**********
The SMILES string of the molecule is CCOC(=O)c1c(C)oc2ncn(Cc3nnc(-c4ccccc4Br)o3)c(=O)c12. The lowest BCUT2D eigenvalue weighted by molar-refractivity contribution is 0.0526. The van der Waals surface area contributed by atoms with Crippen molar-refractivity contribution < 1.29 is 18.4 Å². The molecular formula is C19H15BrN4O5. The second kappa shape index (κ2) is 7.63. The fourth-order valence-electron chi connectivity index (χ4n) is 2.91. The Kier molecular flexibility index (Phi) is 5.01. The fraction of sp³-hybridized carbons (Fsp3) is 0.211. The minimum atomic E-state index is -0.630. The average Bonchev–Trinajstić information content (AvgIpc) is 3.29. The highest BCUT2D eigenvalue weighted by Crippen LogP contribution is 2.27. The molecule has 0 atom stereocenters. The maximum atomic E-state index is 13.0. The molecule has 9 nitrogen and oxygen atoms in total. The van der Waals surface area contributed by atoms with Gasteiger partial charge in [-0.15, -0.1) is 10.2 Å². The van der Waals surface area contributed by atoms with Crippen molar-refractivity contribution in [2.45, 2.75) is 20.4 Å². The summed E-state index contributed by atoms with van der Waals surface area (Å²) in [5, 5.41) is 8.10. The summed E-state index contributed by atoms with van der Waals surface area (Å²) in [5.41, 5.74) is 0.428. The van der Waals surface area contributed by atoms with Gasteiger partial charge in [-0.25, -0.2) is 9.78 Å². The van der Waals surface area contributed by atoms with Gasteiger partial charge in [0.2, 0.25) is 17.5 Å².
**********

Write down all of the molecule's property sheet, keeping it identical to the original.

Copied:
The SMILES string of the molecule is CCOC(=O)c1c(C)oc2ncn(Cc3nnc(-c4ccccc4Br)o3)c(=O)c12. The lowest BCUT2D eigenvalue weighted by molar-refractivity contribution is 0.0526. The van der Waals surface area contributed by atoms with Crippen molar-refractivity contribution < 1.29 is 18.4 Å². The molecular formula is C19H15BrN4O5. The second kappa shape index (κ2) is 7.63. The fourth-order valence-electron chi connectivity index (χ4n) is 2.91. The Kier molecular flexibility index (Phi) is 5.01. The fraction of sp³-hybridized carbons (Fsp3) is 0.211. The minimum atomic E-state index is -0.630. The average Bonchev–Trinajstić information content (AvgIpc) is 3.29. The highest BCUT2D eigenvalue weighted by Crippen LogP contribution is 2.27. The molecule has 0 atom stereocenters. The maximum atomic E-state index is 13.0. The molecule has 9 nitrogen and oxygen atoms in total. The van der Waals surface area contributed by atoms with Gasteiger partial charge in [-0.15, -0.1) is 10.2 Å². The van der Waals surface area contributed by atoms with Crippen molar-refractivity contribution in [2.45, 2.75) is 20.4 Å². The summed E-state index contributed by atoms with van der Waals surface area (Å²) in [5, 5.41) is 8.10. The summed E-state index contributed by atoms with van der Waals surface area (Å²) in [5.41, 5.74) is 0.428. The van der Waals surface area contributed by atoms with Gasteiger partial charge in [-0.25, -0.2) is 9.78 Å². The van der Waals surface area contributed by atoms with Gasteiger partial charge in [0.2, 0.25) is 17.5 Å².